Shopping at via this link helps to support NSC

[Help] Gardeners Question Time.

Welcome to North Stand Chat - the biggest and best Brighton & Hove Albion fan site.

Go on - join - you know you want to! (Pssst: you'll get fewer ads too!)



WATFORD zero

Members
Jul 10, 2003
21,994
On the 2nd August, it was 40 years ago that I started....and i'm still there loving every minute of it!!!

Coffee soon Jack?

43 years ago I started on Hove Parks and Gardens, Seafront bowling greens, Adelaide Crescent and Finally St Anne's Well. Couldn't cut it though, only lasted 4 years :wink:
 

Coldeanseagull

Opinionated
Mar 13, 2013
5,949
Coldean
Nine weeks ago, I packed up working...cos I didn't want to do it any more. That's after doing various stuff for over forty five years.
I've never worked so hard these last nine weeks!
What's that got to do with a gardening thread you ask? Nothing really, I just wanted to tell people I'm sleeping in and doing what I want to....which is catch up on so, so many jobs. Actually, yes garden related because all the jobs involve my garden.
I've discover that after years of crastinating, I could've gone pro
 
Feb 23, 2009
7,476
North of Brighton
End of the month it's 50 years since I started work. Retired from the same company 4 years ago.

Anyhoo, here's the thing. I live on a privately maintained estate, so we manage the grounds ourselves. We have a green lung strip of meadow skirting the housing running from woodland to trees by the school. We do not cut the Meadow during summer, so it is long dry grass at the moment, good for the environment and the bugs etc. On the other hand, is it a fire risk during a heatwave? The dilemma is, do we cut it 6 weeks early and reduce the fire risk or take our chances and protect the environment.
 


Weststander

Members
Aug 25, 2011
53,811
Withdean area
End of the month it's 50 years since I started work. Retired from the same company 4 years ago.

Anyhoo, here's the thing. I live on a privately maintained estate, so we manage the grounds ourselves. We have a green lung strip of meadow skirting the housing running from woodland to trees by the school. We do not cut the Meadow during summer, so it is long dry grass at the moment, good for the environment and the bugs etc. On the other hand, is it a fire risk during a heatwave? The dilemma is, do we cut it 6 weeks early and reduce the fire risk or take our chances and protect the environment.

Drought or no drought, the advice is often to initially cut meadows by the first half of August.
 

Jack Straw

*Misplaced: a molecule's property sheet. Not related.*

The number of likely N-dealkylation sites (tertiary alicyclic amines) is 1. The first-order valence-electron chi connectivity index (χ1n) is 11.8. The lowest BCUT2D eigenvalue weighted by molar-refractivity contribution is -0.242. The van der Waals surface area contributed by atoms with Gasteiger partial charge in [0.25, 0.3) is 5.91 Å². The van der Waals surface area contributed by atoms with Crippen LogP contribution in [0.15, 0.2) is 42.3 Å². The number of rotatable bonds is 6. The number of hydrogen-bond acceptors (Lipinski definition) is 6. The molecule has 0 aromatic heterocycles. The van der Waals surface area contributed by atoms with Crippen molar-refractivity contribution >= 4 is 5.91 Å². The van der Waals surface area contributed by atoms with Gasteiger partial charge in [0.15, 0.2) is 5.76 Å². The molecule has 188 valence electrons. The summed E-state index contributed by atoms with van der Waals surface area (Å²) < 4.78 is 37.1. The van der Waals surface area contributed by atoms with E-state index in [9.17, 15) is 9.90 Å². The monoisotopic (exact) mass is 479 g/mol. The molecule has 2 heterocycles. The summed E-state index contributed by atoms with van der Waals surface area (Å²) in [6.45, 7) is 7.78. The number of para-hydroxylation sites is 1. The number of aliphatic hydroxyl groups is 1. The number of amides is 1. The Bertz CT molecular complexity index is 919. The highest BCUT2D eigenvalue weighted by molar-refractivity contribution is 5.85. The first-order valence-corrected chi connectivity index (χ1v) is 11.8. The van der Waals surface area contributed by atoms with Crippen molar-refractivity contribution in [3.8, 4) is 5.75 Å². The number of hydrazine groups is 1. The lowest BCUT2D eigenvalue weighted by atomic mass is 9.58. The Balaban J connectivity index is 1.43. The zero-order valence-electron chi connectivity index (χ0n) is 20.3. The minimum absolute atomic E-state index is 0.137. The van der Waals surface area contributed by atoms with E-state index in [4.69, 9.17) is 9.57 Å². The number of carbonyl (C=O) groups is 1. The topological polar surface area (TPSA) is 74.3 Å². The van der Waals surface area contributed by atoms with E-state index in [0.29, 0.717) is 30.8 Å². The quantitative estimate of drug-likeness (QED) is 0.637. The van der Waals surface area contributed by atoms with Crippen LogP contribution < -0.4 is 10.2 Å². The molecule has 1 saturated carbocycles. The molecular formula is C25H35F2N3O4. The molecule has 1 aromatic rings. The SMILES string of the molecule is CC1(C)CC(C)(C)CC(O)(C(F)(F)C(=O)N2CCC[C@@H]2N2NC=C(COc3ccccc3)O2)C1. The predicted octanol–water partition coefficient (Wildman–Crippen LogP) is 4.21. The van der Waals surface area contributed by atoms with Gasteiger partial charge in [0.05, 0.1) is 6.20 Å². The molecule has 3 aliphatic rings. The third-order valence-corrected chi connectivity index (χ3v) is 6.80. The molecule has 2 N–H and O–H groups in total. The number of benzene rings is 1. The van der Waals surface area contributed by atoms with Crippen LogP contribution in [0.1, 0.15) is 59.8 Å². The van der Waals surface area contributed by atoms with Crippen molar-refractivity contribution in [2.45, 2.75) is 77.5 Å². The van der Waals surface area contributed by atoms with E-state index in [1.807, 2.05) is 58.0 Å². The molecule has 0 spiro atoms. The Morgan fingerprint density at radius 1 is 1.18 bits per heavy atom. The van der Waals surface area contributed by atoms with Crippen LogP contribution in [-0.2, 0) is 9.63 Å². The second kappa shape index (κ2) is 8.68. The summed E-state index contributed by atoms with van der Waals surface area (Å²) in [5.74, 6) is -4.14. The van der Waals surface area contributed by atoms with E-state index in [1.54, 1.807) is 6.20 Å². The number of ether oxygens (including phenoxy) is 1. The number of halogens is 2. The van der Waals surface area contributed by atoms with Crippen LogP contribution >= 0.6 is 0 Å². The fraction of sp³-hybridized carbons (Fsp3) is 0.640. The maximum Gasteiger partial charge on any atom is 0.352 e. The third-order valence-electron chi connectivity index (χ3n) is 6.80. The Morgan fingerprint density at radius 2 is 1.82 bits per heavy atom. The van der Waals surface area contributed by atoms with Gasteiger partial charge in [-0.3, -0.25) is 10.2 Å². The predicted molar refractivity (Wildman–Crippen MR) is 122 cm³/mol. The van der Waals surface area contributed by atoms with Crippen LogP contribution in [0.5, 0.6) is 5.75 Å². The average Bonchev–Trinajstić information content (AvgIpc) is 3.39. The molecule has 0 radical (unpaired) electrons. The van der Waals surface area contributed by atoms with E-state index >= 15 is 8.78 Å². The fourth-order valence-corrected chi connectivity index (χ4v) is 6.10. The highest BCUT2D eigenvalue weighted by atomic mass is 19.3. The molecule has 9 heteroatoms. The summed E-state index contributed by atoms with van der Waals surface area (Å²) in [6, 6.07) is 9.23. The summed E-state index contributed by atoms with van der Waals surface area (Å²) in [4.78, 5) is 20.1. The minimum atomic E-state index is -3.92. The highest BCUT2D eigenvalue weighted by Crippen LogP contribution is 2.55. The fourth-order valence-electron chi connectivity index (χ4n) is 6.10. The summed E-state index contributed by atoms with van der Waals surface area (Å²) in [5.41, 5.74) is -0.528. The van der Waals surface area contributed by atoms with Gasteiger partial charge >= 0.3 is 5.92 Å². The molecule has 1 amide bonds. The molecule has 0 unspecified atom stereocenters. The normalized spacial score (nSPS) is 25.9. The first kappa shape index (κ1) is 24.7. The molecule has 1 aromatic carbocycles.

I look nothing like him!
Jul 7, 2003
6,257
Brighton. NOT KEMPTOWN!
End of the month it's 50 years since I started work. Retired from the same company 4 years ago.

Anyhoo, here's the thing. I live on a privately maintained estate, so we manage the grounds ourselves. We have a green lung strip of meadow skirting the housing running from woodland to trees by the school. We do not cut the Meadow during summer, so it is long dry grass at the moment, good for the environment and the bugs etc. On the other hand, is it a fire risk during a heatwave? The dilemma is, do we cut it 6 weeks early and reduce the fire risk or take our chances and protect the environment.

If all the wild flowers have set and shed their seeds, cut it down to nothing and clear away the cuttings. Then keep it mown until the winter, and let it loose again next year. Monty Don did exactly this in his wild flower area on last week's Gardeners' World.
It could be a fire hazard, so this would help to eliminate the risk.
 

Stat Brother

Members
Jul 11, 2003
69,408
West west west Sussex
If all the wild flowers have set and shed their seeds, cut it down to nothing and clear away the cuttings. Then keep it mown until the winter, and let it loose again next year. Monty Don did exactly this in his wild flower area on last week's Gardeners' World.
It could be a fire hazard, so this would help to eliminate the risk.

Only cos I told him too.
 

The Antikythera Mechanism

The oldest known computer
00463E9D-0602-48AD-B4E3-76FFFAC4B188.jpeg

Any tips on how to trim a climbing hydrangea? My house is resembling a Hobbit hole.
 

Jack Straw

I look nothing like him!
Jul 7, 2003
6,257
Brighton. NOT KEMPTOWN!
View attachment 150803

Any tips on how to trim a climbing hydrangea? My house is resembling a Hobbit hole.

That's wonderful! Looks like you've got a Virginia Creeper too. It looks like Parthenocissus tricuspidata, which is a self-clinger.
I would hang on until the leaves have fallen off of the Virginia Creeper so you benefit from the wonderful autumn colour and you can then see where the branches are.
If you can get a cherry-picker up to the house, I would hire one of those, and completely remove the VC and leave the Hydrangea.
If you like the VC, perhaps cut all growth above the guttering and around the windows, but you would need to do that every year or two. Just hope it hasn't clung on too enthusiastically!
As for the Hydrangea, I would cut it level with the underneath of the upstairs windows. It's nowhere as vigorous as the VC, so shouldn't give you any frequent problems.
 


Paying the bills

Latest Discussions

Paying the bills

Paying the bills

Paying the bills

Top